The remaining three segments aren't bad by any stretch (I'd rate each from fine to mostly good) but they don't get close to the entertainment and artistic majesty of the others. The second segment, "Near Algodones," has some fun moments as James Franco is an inept bank robber who seems to go from bad situation to new bad situation, getting out through miraculous means until his luck runs out. The interaction with a kooky Stephen Root is a highlight but the segment feels more like a series of ideas than any sort of story. Even for an anthology movie, the segment feels too episodic for its own good. The third segment, "Meal Ticket," is about a traveling sideshow in small dusty towns in the middle of winter. Liam Neeson plays the owner and the main act is a thespian (Henry Melling, best known as Dudley Dursely in the Harry Potter films) with no arms and no legs. The thespian character says nothing else but his prepared oratory. It makes him a bit harder to try and understand internally. I was also confused by their relationship. Are they father/son? Business partners? It's also the most repetitious short, by nature, with the monologues and stops bleeding into one another, giving the impression of the thankless and hard life of a performer trying to eek out a living. It's a bit too oblique. The final segment, "The Mortal Remains," is like an Agatha Christie chamber play. We listen to five characters engage in a philosophical and contentious debate inside a speeding stagecoach that will not slow down. It's an actors showcase with very specifically written characters, the Coens sharp ear for local color coming through. The conversation takes on a symbolism of passing over to judgment in the afterlife, or maybe it doesn't and I'm trying to read more into things. You may start to tune out the incessant chatter as I did. It's a perfunctory finish for the movie.

Being a Coen brothers' film, the technical merits are mesmerizing. The cinematography by Bruno Delbonnel (Amelie, Inside Llewyn Davis) is sumptuous and often stunning. The use of light and color is a gorgeous tapestry, and some of the visual arrangements could be copied into ready-made scenic postcards, in particular "Meal Ticket" and "All Gold Canyon." The isolation, hostility, warmth, majesty of the setting is expertly communicated to the viewer. The production design and costuming are consummate as well. The musical score by longtime collaborator Carter Burwell is classic in its use of melancholy strings and motifs. It's a glorious looking movie made with master craft care.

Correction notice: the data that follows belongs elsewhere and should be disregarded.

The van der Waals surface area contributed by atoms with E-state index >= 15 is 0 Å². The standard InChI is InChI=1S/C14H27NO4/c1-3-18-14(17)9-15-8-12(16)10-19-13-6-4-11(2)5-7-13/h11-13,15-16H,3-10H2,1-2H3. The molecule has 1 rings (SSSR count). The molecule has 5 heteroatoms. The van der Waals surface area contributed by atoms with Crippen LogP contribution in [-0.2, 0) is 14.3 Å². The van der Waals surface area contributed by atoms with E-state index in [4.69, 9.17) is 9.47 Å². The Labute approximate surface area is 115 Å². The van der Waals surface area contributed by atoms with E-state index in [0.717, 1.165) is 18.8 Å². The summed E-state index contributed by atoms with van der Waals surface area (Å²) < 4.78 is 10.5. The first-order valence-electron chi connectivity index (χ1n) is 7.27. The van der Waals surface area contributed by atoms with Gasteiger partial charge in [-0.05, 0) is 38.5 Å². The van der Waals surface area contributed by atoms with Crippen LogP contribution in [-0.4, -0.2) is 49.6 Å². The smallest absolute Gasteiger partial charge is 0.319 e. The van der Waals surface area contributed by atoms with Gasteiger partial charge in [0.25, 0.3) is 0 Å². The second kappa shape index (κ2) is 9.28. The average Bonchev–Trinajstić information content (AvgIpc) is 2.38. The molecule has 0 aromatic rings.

Before its release, the Coens had talked about how hard it was to make their kind of movies within the traditional studio system, even with their 30 years of hits and classics. Netflix is desperately hungry for prestige content, so it looks like a suitable match. I'd happily welcome more Coen brothers' movies like The Ballad of Buster Scruggs, a goofy Western that's equally heart wrenching as it is heart-warming, neither shying away from the cruelty and indifference of the harsh setting nor neglecting to take in its splendor. Just give them whatever money they need Netflix to keep these sort of movies a comin'.

Nate's Grade: B+
December 16, 2018
I liked all 5? stories in the movie, some are faster paced and others slower, I think it permitted the movie to breath. I actually felt like watching it a second time right after finishing it.. !
December 15, 2018
This was the most depressing movie that I have ever seen in my life. Insensitive, irreverent, and absolutely horrible. Do not watch it unless you think people who are physically unfit dying is hilarious. YOU ARE A SOCIOPATH IF YOU LIKE THIS MOVIE. F*** THE COEN BROTHERS.
December 15, 2018
In their last picture, Hail, Caesar!, the Coens made a film of sideshows and loose-ends that spun off from the central narrative. The job of Josh Brolin's character was to quiet these disturbances and keep the main story on track, both figuratively and literally. In The Ballad of Buster Scruggs, the Coens have dispensed with the central narrative altogether, allowing their vignettes of the old West to spool forth unencumbered by a unifying structure, save a picture book anthology that introduces each story with an illustrated plate. Mortality is the shared theme undergirding each story, for no tale is without its violent conclusion, and a progressive sobriety builds throughout the film. The first chapter pitches shoot ï¿ 1/2~em up violence alongside wisecracks, irreverent glee, and song and dance numbers. The musical carries on even after death. But, by the final installment, much of the humor has been vacated and all that remains is the tragedy and solemnity of mortal ends. Two bounty hunters talk of entertaining their victims with stories, while unnoticed the grim reaper sidles in to do his inevitable work. The Coens, these two great modern yarn-spinners, know exactly what they're doing and have been doing all this time.
½ December 15, 2018
I had mixed feelings about this. Beautifully acted and shot, with some great black humour here and there but, in the end, it is the dark, hopeless tragedy that truly prevails, in a land where no redemption nor salvation seems possible, and I guess that was not exactly what I was expecting.